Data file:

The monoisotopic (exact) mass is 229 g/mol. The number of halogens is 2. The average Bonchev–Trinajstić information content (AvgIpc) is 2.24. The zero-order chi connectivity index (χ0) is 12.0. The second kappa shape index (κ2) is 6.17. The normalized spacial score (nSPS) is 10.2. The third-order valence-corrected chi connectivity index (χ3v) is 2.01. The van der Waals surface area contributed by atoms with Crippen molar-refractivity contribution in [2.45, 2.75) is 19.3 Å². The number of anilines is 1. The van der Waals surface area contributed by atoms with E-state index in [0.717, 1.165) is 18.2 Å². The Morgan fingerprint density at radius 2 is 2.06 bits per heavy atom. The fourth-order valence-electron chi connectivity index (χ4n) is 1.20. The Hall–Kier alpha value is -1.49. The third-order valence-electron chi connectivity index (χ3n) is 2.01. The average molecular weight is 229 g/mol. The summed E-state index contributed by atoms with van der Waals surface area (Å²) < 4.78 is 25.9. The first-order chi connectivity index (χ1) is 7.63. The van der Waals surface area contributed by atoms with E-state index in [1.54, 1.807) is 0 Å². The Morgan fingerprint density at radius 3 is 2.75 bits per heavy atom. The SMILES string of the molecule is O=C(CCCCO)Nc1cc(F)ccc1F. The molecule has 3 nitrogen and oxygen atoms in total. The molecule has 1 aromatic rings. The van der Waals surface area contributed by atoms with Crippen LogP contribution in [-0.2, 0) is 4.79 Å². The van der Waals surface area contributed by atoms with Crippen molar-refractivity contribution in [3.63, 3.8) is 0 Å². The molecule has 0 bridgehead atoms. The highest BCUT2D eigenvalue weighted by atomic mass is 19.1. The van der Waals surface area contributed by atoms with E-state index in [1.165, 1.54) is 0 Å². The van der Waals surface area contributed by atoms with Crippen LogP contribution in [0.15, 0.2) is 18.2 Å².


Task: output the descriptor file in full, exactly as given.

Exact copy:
The monoisotopic (exact) mass is 229 g/mol. The number of halogens is 2. The average Bonchev–Trinajstić information content (AvgIpc) is 2.24. The zero-order chi connectivity index (χ0) is 12.0. The second kappa shape index (κ2) is 6.17. The normalized spacial score (nSPS) is 10.2. The third-order valence-corrected chi connectivity index (χ3v) is 2.01. The van der Waals surface area contributed by atoms with Crippen molar-refractivity contribution in [2.45, 2.75) is 19.3 Å². The number of anilines is 1. The van der Waals surface area contributed by atoms with E-state index in [0.717, 1.165) is 18.2 Å². The Morgan fingerprint density at radius 2 is 2.06 bits per heavy atom. The fourth-order valence-electron chi connectivity index (χ4n) is 1.20. The Hall–Kier alpha value is -1.49. The third-order valence-electron chi connectivity index (χ3n) is 2.01. The average molecular weight is 229 g/mol. The summed E-state index contributed by atoms with van der Waals surface area (Å²) < 4.78 is 25.9. The first-order chi connectivity index (χ1) is 7.63. The van der Waals surface area contributed by atoms with E-state index in [1.54, 1.807) is 0 Å². The Morgan fingerprint density at radius 3 is 2.75 bits per heavy atom. The SMILES string of the molecule is O=C(CCCCO)Nc1cc(F)ccc1F. The molecule has 3 nitrogen and oxygen atoms in total. The molecule has 1 aromatic rings. The van der Waals surface area contributed by atoms with Crippen LogP contribution in [-0.2, 0) is 4.79 Å². The van der Waals surface area contributed by atoms with Crippen molar-refractivity contribution in [3.63, 3.8) is 0 Å². The molecule has 0 bridgehead atoms. The highest BCUT2D eigenvalue weighted by atomic mass is 19.1. The van der Waals surface area contributed by atoms with E-state index in [1.165, 1.54) is 0 Å². The van der Waals surface area contributed by atoms with Crippen LogP contribution in [0.15, 0.2) is 18.2 Å².